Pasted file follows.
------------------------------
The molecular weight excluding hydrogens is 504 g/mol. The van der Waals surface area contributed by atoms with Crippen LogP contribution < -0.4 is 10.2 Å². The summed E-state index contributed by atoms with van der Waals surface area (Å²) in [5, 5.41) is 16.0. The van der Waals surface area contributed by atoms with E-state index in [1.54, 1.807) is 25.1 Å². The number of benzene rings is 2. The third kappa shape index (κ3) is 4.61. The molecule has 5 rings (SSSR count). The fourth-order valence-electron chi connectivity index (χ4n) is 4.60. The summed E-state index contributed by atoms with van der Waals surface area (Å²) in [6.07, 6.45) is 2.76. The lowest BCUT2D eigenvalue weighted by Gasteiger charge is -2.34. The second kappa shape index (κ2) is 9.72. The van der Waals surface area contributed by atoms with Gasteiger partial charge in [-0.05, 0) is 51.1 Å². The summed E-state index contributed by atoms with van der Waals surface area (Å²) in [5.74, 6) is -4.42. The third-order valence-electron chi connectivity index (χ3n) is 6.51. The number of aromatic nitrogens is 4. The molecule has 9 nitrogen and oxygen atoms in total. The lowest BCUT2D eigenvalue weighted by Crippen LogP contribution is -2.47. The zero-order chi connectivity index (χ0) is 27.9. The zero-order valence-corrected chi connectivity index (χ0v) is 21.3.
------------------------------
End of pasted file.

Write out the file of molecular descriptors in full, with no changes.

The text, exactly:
The molecular weight excluding hydrogens is 504 g/mol. The van der Waals surface area contributed by atoms with Crippen LogP contribution < -0.4 is 10.2 Å². The summed E-state index contributed by atoms with van der Waals surface area (Å²) in [5, 5.41) is 16.0. The van der Waals surface area contributed by atoms with E-state index in [1.54, 1.807) is 25.1 Å². The number of benzene rings is 2. The third kappa shape index (κ3) is 4.61. The molecule has 5 rings (SSSR count). The fourth-order valence-electron chi connectivity index (χ4n) is 4.60. The summed E-state index contributed by atoms with van der Waals surface area (Å²) in [6.07, 6.45) is 2.76. The lowest BCUT2D eigenvalue weighted by Gasteiger charge is -2.34. The second kappa shape index (κ2) is 9.72. The van der Waals surface area contributed by atoms with Gasteiger partial charge in [-0.05, 0) is 51.1 Å². The summed E-state index contributed by atoms with van der Waals surface area (Å²) in [5.74, 6) is -4.42. The third-order valence-electron chi connectivity index (χ3n) is 6.51. The number of aromatic nitrogens is 4. The molecule has 9 nitrogen and oxygen atoms in total. The lowest BCUT2D eigenvalue weighted by Crippen LogP contribution is -2.47. The zero-order chi connectivity index (χ0) is 27.9. The zero-order valence-corrected chi connectivity index (χ0v) is 21.3.